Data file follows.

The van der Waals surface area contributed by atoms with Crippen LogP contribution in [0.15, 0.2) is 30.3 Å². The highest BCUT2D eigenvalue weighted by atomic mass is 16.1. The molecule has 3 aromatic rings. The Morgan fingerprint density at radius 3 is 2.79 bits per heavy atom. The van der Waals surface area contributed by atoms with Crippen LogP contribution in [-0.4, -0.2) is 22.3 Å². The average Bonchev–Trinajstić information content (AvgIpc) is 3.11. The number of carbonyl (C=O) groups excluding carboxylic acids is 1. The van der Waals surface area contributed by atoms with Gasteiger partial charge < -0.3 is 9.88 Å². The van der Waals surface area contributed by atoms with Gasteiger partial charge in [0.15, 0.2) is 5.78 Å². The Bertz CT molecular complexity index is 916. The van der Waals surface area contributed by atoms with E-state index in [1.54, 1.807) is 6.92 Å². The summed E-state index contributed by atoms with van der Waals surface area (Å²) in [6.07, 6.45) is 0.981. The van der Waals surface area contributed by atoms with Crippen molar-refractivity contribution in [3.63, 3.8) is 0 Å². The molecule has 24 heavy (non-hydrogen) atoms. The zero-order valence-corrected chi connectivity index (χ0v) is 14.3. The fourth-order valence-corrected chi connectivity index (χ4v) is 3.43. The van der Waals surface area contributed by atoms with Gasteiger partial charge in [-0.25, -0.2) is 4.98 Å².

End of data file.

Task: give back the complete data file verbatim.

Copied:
The van der Waals surface area contributed by atoms with Crippen LogP contribution in [0.15, 0.2) is 30.3 Å². The highest BCUT2D eigenvalue weighted by atomic mass is 16.1. The molecule has 3 aromatic rings. The Morgan fingerprint density at radius 3 is 2.79 bits per heavy atom. The van der Waals surface area contributed by atoms with Crippen LogP contribution in [-0.4, -0.2) is 22.3 Å². The average Bonchev–Trinajstić information content (AvgIpc) is 3.11. The number of carbonyl (C=O) groups excluding carboxylic acids is 1. The van der Waals surface area contributed by atoms with Gasteiger partial charge < -0.3 is 9.88 Å². The van der Waals surface area contributed by atoms with Gasteiger partial charge in [0.15, 0.2) is 5.78 Å². The Bertz CT molecular complexity index is 916. The van der Waals surface area contributed by atoms with E-state index in [1.54, 1.807) is 6.92 Å². The summed E-state index contributed by atoms with van der Waals surface area (Å²) in [6.07, 6.45) is 0.981. The van der Waals surface area contributed by atoms with Crippen molar-refractivity contribution in [3.63, 3.8) is 0 Å². The molecule has 24 heavy (non-hydrogen) atoms. The zero-order valence-corrected chi connectivity index (χ0v) is 14.3. The fourth-order valence-corrected chi connectivity index (χ4v) is 3.43. The van der Waals surface area contributed by atoms with Gasteiger partial charge in [-0.25, -0.2) is 4.98 Å².